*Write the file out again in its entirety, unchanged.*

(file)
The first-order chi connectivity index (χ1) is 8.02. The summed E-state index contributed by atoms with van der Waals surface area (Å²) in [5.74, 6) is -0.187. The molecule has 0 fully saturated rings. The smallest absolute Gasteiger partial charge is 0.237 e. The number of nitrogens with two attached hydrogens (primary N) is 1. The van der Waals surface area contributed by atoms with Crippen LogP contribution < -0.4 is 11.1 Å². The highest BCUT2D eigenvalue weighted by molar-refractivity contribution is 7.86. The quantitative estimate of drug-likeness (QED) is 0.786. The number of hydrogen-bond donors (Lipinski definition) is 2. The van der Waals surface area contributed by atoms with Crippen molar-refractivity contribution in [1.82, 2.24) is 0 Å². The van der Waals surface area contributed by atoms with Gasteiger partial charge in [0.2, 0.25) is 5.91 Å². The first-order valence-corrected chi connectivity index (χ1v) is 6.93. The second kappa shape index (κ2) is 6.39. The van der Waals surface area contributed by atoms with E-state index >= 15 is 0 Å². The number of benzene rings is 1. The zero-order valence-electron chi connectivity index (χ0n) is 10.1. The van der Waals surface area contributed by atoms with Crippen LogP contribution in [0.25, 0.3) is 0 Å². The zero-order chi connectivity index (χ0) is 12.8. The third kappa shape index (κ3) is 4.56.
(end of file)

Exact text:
The first-order chi connectivity index (χ1) is 8.02. The summed E-state index contributed by atoms with van der Waals surface area (Å²) in [5.74, 6) is -0.187. The molecule has 0 fully saturated rings. The smallest absolute Gasteiger partial charge is 0.237 e. The number of nitrogens with two attached hydrogens (primary N) is 1. The van der Waals surface area contributed by atoms with Crippen LogP contribution < -0.4 is 11.1 Å². The highest BCUT2D eigenvalue weighted by molar-refractivity contribution is 7.86. The quantitative estimate of drug-likeness (QED) is 0.786. The number of hydrogen-bond donors (Lipinski definition) is 2. The van der Waals surface area contributed by atoms with Crippen molar-refractivity contribution in [1.82, 2.24) is 0 Å². The van der Waals surface area contributed by atoms with Gasteiger partial charge in [0.2, 0.25) is 5.91 Å². The first-order valence-corrected chi connectivity index (χ1v) is 6.93. The second kappa shape index (κ2) is 6.39. The van der Waals surface area contributed by atoms with E-state index >= 15 is 0 Å². The number of benzene rings is 1. The zero-order valence-electron chi connectivity index (χ0n) is 10.1. The van der Waals surface area contributed by atoms with Crippen LogP contribution in [0.25, 0.3) is 0 Å². The zero-order chi connectivity index (χ0) is 12.8. The third kappa shape index (κ3) is 4.56.